When we’re kids, we’re taught to admire the adventurers, rebels and explorers of the world. Even though they fail many times over, we’re taught that their persistence is what counts. But in real life, so many of us are judgmental about people who take risks. I think we’re secretly jealous that those people don’t let their fear overtake them.

Maybe some people think I’m crazy for leaving behind a stable job and life in a city I know for something different. But I’d rather try and fail then always wonder why.


  1. Congrats on the transition! I came here from Chenell’s blog and was pleasantly surprised by the topic – I’m in a transition as well. Not quite the freelancer/blogger deal, but going into small business. I ran into this essay that really sealed the deal on my decision: http://www.paulgraham.com/love.html. After reading your article, I think you’ll enjoy the read. It is about liking what you do and doing what you like. Anyway, I wish you the best in your journey!

    • Thanks for sharing that Clay! I think it makes a lot of good points. I grew up thinking you’d find a job you liked, but not loved. After a while I realized that the things they don’t tell you about – like flexible hours, vacation time, etc. – are the things that can make or break a job for you. It really made me think for a minute. Thanks again!

  2. I know someone who prepared to be a teacher. Then she worked as a radio DJ for 10 years, while falling in love with web design. Said person has been working from home for the past 6 YEARS and has never been happier. She’s ready to embrace anything else life brings her and she’s telling you GOOD LUCK 🙂

    You’ll do great. Passion and determination are huge things in life 😉

  3. Hi! New reader and love the blog so far!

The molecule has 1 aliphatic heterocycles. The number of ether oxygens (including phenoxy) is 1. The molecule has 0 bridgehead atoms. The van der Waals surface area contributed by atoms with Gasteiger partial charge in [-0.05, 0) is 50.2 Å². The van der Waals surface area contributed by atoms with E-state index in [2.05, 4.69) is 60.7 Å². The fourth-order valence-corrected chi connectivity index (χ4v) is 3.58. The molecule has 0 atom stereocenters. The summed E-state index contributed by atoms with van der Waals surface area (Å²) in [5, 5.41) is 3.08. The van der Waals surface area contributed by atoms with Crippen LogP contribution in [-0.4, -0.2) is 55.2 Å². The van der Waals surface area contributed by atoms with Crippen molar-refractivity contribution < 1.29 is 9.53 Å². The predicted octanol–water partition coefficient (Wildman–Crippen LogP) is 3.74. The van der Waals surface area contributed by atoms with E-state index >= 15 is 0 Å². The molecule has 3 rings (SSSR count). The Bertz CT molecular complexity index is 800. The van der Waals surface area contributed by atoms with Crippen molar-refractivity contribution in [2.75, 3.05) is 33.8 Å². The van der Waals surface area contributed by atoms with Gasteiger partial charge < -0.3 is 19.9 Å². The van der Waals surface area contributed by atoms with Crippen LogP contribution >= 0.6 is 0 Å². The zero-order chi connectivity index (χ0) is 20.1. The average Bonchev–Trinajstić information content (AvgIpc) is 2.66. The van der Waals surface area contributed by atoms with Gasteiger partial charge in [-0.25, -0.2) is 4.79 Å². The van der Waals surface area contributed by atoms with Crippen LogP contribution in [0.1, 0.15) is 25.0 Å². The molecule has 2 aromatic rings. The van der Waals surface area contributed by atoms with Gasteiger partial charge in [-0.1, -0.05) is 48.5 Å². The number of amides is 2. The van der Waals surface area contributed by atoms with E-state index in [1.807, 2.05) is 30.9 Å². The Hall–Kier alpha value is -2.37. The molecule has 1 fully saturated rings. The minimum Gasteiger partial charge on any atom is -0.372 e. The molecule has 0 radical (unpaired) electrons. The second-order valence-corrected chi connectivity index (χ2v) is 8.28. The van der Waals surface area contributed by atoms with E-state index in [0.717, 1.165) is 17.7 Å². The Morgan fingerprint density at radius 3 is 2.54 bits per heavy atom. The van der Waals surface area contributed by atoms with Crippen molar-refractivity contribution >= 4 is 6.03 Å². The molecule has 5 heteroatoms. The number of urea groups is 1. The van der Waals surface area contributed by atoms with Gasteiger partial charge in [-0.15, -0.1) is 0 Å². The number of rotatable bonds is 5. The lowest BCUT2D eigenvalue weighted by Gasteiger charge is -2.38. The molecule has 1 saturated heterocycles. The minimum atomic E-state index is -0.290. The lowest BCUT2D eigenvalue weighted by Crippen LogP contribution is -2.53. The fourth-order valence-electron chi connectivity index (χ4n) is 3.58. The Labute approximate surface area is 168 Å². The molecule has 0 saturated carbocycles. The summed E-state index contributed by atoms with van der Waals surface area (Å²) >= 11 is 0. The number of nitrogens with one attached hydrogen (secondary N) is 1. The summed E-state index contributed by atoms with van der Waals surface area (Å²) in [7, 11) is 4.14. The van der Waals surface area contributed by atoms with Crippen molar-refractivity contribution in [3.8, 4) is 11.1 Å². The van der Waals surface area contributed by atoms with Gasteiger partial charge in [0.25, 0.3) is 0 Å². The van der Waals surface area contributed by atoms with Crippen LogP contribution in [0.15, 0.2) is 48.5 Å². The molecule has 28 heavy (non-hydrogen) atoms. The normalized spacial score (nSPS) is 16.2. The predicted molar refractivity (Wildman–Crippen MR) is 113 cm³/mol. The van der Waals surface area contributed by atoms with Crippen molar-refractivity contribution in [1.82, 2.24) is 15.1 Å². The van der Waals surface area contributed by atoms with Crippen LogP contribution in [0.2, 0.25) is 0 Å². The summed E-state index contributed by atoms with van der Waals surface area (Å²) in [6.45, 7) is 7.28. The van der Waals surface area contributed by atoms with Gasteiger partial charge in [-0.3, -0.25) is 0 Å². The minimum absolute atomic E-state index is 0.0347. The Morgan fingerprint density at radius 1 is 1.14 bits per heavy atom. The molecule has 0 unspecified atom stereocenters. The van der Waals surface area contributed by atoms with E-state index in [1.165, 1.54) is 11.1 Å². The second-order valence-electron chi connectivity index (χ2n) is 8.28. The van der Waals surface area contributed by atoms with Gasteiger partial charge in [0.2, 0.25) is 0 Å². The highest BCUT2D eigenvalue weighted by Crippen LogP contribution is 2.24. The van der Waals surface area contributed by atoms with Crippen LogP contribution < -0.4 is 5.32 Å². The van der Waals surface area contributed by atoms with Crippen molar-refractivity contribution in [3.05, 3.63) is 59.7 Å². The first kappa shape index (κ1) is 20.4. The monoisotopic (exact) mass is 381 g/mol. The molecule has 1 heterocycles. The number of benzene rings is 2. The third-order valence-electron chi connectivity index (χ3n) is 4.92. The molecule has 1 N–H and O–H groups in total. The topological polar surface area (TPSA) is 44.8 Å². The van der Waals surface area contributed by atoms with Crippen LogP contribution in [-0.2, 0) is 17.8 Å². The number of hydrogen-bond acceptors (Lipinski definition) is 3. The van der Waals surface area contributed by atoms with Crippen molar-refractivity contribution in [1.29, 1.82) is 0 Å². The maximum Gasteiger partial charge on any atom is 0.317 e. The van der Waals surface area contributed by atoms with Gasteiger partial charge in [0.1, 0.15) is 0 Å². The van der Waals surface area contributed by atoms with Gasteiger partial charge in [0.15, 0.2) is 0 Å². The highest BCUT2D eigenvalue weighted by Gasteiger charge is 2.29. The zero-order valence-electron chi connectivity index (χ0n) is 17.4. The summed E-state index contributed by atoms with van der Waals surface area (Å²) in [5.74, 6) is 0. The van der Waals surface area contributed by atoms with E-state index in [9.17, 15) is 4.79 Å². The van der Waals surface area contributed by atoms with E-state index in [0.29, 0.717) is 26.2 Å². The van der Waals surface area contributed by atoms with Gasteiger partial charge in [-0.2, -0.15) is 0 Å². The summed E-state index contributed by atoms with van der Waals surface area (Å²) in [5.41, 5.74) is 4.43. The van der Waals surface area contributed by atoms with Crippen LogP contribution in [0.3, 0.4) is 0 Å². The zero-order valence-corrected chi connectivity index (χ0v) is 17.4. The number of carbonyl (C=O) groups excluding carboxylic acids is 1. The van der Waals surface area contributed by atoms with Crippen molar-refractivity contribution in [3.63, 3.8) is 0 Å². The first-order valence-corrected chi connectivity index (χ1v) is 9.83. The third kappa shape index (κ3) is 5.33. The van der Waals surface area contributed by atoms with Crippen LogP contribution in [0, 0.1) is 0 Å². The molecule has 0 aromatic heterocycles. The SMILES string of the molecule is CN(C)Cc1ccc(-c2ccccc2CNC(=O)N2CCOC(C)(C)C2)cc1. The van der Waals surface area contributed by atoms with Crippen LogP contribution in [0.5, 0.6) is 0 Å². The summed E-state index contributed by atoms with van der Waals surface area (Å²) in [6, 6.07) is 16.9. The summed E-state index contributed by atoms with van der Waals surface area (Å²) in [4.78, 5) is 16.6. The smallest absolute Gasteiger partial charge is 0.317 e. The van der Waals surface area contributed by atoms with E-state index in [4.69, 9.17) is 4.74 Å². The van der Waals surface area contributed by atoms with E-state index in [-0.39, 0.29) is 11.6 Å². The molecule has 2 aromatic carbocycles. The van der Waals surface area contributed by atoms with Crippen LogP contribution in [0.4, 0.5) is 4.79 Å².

I have been freelancing from home for the past three years while also having two babies and have loved it! However, I am actually doing the opposite of you and am rejoining the work force in just a few weeks! I got offered a position I just can’t refuse. It’s still writing and editing, except it’s FT and in an office, though they are allowing me to telecommute twice per week. I love love love freelancing, but I was constantlyyyy chasing clients. I am so excited to have one main client (ie my job) with a salary, benefits, 401K, adult conversation, etc.

    You really just have to do what’s right for you in the moment! I can tell you from experience though that freelancing has been some of the best years of my life!! You will do GREAT!!

    • Thanks Sarah! I’m glad you’ve discovered the blog. So far I’ve been building my business while I’ve been working at my day job so I’m excited to see what I can do with 40 hours a week. There are definitely some benefits I’ll miss. It’ll be weird taking a day off and not feeling pressured to work. Congrats on your new gig and good luck!

  4. Congrats. I know it took a lot of work and sacrifice. Best success on the new career. I want to travel and speak. I’ve been in Toastmasters for seven years and developing a series of presentations. I start this fall.

    • Thanks Maryruth! Congrats on your own speaking career. It’s a hard job, but I’m so excited. Thanks for reading!